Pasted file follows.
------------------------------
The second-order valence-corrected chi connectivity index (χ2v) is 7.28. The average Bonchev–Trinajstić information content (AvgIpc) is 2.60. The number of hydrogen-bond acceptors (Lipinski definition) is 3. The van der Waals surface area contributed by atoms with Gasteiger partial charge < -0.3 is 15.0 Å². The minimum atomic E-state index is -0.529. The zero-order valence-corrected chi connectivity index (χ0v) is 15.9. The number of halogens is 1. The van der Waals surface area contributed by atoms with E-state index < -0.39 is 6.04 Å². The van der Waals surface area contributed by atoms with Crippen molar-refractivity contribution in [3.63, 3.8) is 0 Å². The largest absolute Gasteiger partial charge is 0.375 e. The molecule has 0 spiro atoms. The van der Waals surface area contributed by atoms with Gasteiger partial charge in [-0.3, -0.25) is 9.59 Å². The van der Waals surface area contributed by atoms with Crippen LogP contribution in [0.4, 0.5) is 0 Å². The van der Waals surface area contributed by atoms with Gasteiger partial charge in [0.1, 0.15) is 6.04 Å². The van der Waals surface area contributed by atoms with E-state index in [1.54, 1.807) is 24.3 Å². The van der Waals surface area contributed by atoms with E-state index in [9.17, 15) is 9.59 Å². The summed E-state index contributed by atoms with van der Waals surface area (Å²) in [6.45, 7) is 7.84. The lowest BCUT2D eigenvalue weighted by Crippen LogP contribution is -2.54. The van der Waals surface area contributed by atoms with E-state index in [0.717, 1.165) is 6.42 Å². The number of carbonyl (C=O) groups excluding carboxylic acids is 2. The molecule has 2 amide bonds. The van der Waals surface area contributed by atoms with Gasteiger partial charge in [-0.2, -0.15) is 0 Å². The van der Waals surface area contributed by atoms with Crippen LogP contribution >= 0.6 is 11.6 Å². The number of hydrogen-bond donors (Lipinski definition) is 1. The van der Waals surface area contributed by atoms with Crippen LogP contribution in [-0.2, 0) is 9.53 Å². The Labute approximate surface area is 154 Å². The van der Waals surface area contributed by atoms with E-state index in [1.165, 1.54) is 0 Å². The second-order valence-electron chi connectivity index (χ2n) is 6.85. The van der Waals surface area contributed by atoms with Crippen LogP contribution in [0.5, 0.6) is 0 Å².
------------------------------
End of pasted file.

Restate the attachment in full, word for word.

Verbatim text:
The second-order valence-corrected chi connectivity index (χ2v) is 7.28. The average Bonchev–Trinajstić information content (AvgIpc) is 2.60. The number of hydrogen-bond acceptors (Lipinski definition) is 3. The van der Waals surface area contributed by atoms with Gasteiger partial charge < -0.3 is 15.0 Å². The minimum atomic E-state index is -0.529. The zero-order valence-corrected chi connectivity index (χ0v) is 15.9. The number of halogens is 1. The van der Waals surface area contributed by atoms with E-state index < -0.39 is 6.04 Å². The van der Waals surface area contributed by atoms with Crippen molar-refractivity contribution in [3.63, 3.8) is 0 Å². The largest absolute Gasteiger partial charge is 0.375 e. The molecule has 0 spiro atoms. The van der Waals surface area contributed by atoms with Gasteiger partial charge in [-0.3, -0.25) is 9.59 Å². The van der Waals surface area contributed by atoms with Crippen LogP contribution in [0.4, 0.5) is 0 Å². The van der Waals surface area contributed by atoms with Gasteiger partial charge in [0.1, 0.15) is 6.04 Å². The van der Waals surface area contributed by atoms with E-state index in [1.54, 1.807) is 24.3 Å². The van der Waals surface area contributed by atoms with E-state index in [9.17, 15) is 9.59 Å². The summed E-state index contributed by atoms with van der Waals surface area (Å²) in [6.45, 7) is 7.84. The lowest BCUT2D eigenvalue weighted by Crippen LogP contribution is -2.54. The van der Waals surface area contributed by atoms with E-state index in [0.717, 1.165) is 6.42 Å². The number of carbonyl (C=O) groups excluding carboxylic acids is 2. The molecule has 2 amide bonds. The van der Waals surface area contributed by atoms with Gasteiger partial charge in [-0.2, -0.15) is 0 Å². The van der Waals surface area contributed by atoms with Crippen LogP contribution >= 0.6 is 11.6 Å². The number of hydrogen-bond donors (Lipinski definition) is 1. The van der Waals surface area contributed by atoms with Crippen LogP contribution in [-0.2, 0) is 9.53 Å². The Labute approximate surface area is 154 Å². The van der Waals surface area contributed by atoms with E-state index in [1.165, 1.54) is 0 Å². The second-order valence-electron chi connectivity index (χ2n) is 6.85. The van der Waals surface area contributed by atoms with Crippen LogP contribution in [0.5, 0.6) is 0 Å².